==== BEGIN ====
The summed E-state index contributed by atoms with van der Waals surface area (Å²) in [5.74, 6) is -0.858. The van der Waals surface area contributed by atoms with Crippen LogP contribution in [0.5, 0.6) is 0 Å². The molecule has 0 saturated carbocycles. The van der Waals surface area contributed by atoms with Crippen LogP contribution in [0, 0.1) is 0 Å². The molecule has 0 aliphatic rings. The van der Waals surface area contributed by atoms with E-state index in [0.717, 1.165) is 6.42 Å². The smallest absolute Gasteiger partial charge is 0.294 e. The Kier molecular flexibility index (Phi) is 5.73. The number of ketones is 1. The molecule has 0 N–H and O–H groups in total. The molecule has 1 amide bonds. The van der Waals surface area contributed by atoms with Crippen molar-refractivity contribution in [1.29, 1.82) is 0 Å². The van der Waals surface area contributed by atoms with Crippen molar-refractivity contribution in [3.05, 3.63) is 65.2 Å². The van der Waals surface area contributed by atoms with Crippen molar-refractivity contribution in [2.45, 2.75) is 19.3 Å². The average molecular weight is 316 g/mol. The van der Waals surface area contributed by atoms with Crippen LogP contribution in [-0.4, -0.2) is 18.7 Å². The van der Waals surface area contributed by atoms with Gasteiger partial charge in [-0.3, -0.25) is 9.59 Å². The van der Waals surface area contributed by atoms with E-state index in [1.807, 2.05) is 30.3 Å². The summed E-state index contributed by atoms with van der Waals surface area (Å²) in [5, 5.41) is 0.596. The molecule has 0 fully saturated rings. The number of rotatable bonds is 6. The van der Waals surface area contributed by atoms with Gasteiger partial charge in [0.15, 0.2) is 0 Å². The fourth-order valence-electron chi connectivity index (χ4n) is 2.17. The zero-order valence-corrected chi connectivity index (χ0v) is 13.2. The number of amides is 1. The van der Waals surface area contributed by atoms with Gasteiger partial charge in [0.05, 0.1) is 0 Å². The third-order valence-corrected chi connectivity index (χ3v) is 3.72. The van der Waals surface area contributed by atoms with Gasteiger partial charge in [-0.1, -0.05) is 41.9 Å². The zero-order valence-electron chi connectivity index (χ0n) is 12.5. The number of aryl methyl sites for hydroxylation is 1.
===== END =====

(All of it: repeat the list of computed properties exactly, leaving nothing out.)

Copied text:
The summed E-state index contributed by atoms with van der Waals surface area (Å²) in [5.74, 6) is -0.858. The van der Waals surface area contributed by atoms with Crippen LogP contribution in [0.5, 0.6) is 0 Å². The molecule has 0 saturated carbocycles. The van der Waals surface area contributed by atoms with Crippen LogP contribution in [0, 0.1) is 0 Å². The molecule has 0 aliphatic rings. The van der Waals surface area contributed by atoms with E-state index in [0.717, 1.165) is 6.42 Å². The smallest absolute Gasteiger partial charge is 0.294 e. The Kier molecular flexibility index (Phi) is 5.73. The number of ketones is 1. The molecule has 0 N–H and O–H groups in total. The molecule has 1 amide bonds. The van der Waals surface area contributed by atoms with Crippen molar-refractivity contribution in [1.29, 1.82) is 0 Å². The van der Waals surface area contributed by atoms with Crippen molar-refractivity contribution in [3.05, 3.63) is 65.2 Å². The van der Waals surface area contributed by atoms with Crippen molar-refractivity contribution in [2.45, 2.75) is 19.3 Å². The average molecular weight is 316 g/mol. The van der Waals surface area contributed by atoms with Crippen LogP contribution in [-0.4, -0.2) is 18.7 Å². The van der Waals surface area contributed by atoms with Gasteiger partial charge in [-0.3, -0.25) is 9.59 Å². The van der Waals surface area contributed by atoms with E-state index in [1.807, 2.05) is 30.3 Å². The summed E-state index contributed by atoms with van der Waals surface area (Å²) in [5, 5.41) is 0.596. The molecule has 0 fully saturated rings. The number of rotatable bonds is 6. The van der Waals surface area contributed by atoms with Gasteiger partial charge in [0.15, 0.2) is 0 Å². The fourth-order valence-electron chi connectivity index (χ4n) is 2.17. The zero-order valence-corrected chi connectivity index (χ0v) is 13.2. The number of amides is 1. The van der Waals surface area contributed by atoms with Gasteiger partial charge in [0.05, 0.1) is 0 Å². The third-order valence-corrected chi connectivity index (χ3v) is 3.72. The van der Waals surface area contributed by atoms with Gasteiger partial charge in [-0.1, -0.05) is 41.9 Å². The zero-order valence-electron chi connectivity index (χ0n) is 12.5. The number of aryl methyl sites for hydroxylation is 1.